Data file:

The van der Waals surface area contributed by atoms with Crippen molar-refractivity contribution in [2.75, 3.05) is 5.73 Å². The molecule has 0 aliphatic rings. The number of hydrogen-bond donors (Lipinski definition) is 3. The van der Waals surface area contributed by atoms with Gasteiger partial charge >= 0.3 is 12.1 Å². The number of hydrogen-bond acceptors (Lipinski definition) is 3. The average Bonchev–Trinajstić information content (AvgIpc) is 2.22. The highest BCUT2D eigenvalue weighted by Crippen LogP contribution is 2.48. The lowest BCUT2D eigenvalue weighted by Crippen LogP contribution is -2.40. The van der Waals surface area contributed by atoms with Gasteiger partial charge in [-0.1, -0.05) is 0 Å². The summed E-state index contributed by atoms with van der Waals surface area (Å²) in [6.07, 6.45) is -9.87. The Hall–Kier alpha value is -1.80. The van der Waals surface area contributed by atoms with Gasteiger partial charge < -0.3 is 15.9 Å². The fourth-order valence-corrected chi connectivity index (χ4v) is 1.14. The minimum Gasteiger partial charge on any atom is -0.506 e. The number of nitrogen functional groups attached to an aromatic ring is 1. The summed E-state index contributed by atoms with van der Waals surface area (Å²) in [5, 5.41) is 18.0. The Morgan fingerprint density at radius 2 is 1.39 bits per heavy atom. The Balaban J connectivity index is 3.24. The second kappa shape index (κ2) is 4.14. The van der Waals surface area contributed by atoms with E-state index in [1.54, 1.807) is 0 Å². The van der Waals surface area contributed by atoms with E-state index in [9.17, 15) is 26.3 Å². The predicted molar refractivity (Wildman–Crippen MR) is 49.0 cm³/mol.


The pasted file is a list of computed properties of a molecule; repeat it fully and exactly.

The van der Waals surface area contributed by atoms with Crippen molar-refractivity contribution in [2.75, 3.05) is 5.73 Å². The molecule has 0 aliphatic rings. The number of hydrogen-bond donors (Lipinski definition) is 3. The van der Waals surface area contributed by atoms with Gasteiger partial charge >= 0.3 is 12.1 Å². The number of hydrogen-bond acceptors (Lipinski definition) is 3. The average Bonchev–Trinajstić information content (AvgIpc) is 2.22. The highest BCUT2D eigenvalue weighted by Crippen LogP contribution is 2.48. The lowest BCUT2D eigenvalue weighted by Crippen LogP contribution is -2.40. The van der Waals surface area contributed by atoms with Gasteiger partial charge in [-0.1, -0.05) is 0 Å². The summed E-state index contributed by atoms with van der Waals surface area (Å²) in [6.07, 6.45) is -9.87. The Hall–Kier alpha value is -1.80. The van der Waals surface area contributed by atoms with Gasteiger partial charge < -0.3 is 15.9 Å². The fourth-order valence-corrected chi connectivity index (χ4v) is 1.14. The minimum Gasteiger partial charge on any atom is -0.506 e. The number of nitrogen functional groups attached to an aromatic ring is 1. The summed E-state index contributed by atoms with van der Waals surface area (Å²) in [5, 5.41) is 18.0. The Morgan fingerprint density at radius 2 is 1.39 bits per heavy atom. The Balaban J connectivity index is 3.24. The second kappa shape index (κ2) is 4.14. The van der Waals surface area contributed by atoms with E-state index in [1.54, 1.807) is 0 Å². The van der Waals surface area contributed by atoms with E-state index in [9.17, 15) is 26.3 Å². The predicted molar refractivity (Wildman–Crippen MR) is 49.0 cm³/mol.